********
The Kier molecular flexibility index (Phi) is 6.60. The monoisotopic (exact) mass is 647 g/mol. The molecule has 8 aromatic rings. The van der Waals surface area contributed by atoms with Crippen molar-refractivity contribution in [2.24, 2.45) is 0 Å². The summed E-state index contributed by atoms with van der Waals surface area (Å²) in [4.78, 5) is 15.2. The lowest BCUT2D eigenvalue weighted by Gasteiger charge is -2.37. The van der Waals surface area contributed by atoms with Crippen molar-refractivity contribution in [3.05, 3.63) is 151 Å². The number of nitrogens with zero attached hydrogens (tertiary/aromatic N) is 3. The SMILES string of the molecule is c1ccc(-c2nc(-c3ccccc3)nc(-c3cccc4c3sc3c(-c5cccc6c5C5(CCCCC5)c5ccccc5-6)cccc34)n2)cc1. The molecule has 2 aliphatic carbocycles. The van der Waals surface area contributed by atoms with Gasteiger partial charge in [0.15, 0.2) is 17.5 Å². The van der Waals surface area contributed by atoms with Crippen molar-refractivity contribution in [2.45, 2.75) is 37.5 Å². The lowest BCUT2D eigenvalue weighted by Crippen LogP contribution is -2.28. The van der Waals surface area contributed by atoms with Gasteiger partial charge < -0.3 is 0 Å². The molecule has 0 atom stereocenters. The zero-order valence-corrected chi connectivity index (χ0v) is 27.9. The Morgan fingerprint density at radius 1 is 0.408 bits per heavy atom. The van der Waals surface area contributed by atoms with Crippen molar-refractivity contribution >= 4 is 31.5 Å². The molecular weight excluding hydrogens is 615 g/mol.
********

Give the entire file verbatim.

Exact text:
The Kier molecular flexibility index (Phi) is 6.60. The monoisotopic (exact) mass is 647 g/mol. The molecule has 8 aromatic rings. The van der Waals surface area contributed by atoms with Crippen molar-refractivity contribution in [2.24, 2.45) is 0 Å². The summed E-state index contributed by atoms with van der Waals surface area (Å²) in [4.78, 5) is 15.2. The lowest BCUT2D eigenvalue weighted by Gasteiger charge is -2.37. The van der Waals surface area contributed by atoms with Crippen molar-refractivity contribution in [3.05, 3.63) is 151 Å². The number of nitrogens with zero attached hydrogens (tertiary/aromatic N) is 3. The SMILES string of the molecule is c1ccc(-c2nc(-c3ccccc3)nc(-c3cccc4c3sc3c(-c5cccc6c5C5(CCCCC5)c5ccccc5-6)cccc34)n2)cc1. The molecule has 2 aliphatic carbocycles. The van der Waals surface area contributed by atoms with Gasteiger partial charge in [0.15, 0.2) is 17.5 Å². The van der Waals surface area contributed by atoms with Crippen molar-refractivity contribution in [2.45, 2.75) is 37.5 Å². The lowest BCUT2D eigenvalue weighted by Crippen LogP contribution is -2.28. The van der Waals surface area contributed by atoms with Gasteiger partial charge < -0.3 is 0 Å². The molecule has 0 atom stereocenters. The zero-order valence-corrected chi connectivity index (χ0v) is 27.9. The Morgan fingerprint density at radius 1 is 0.408 bits per heavy atom. The van der Waals surface area contributed by atoms with Crippen molar-refractivity contribution >= 4 is 31.5 Å². The molecular weight excluding hydrogens is 615 g/mol.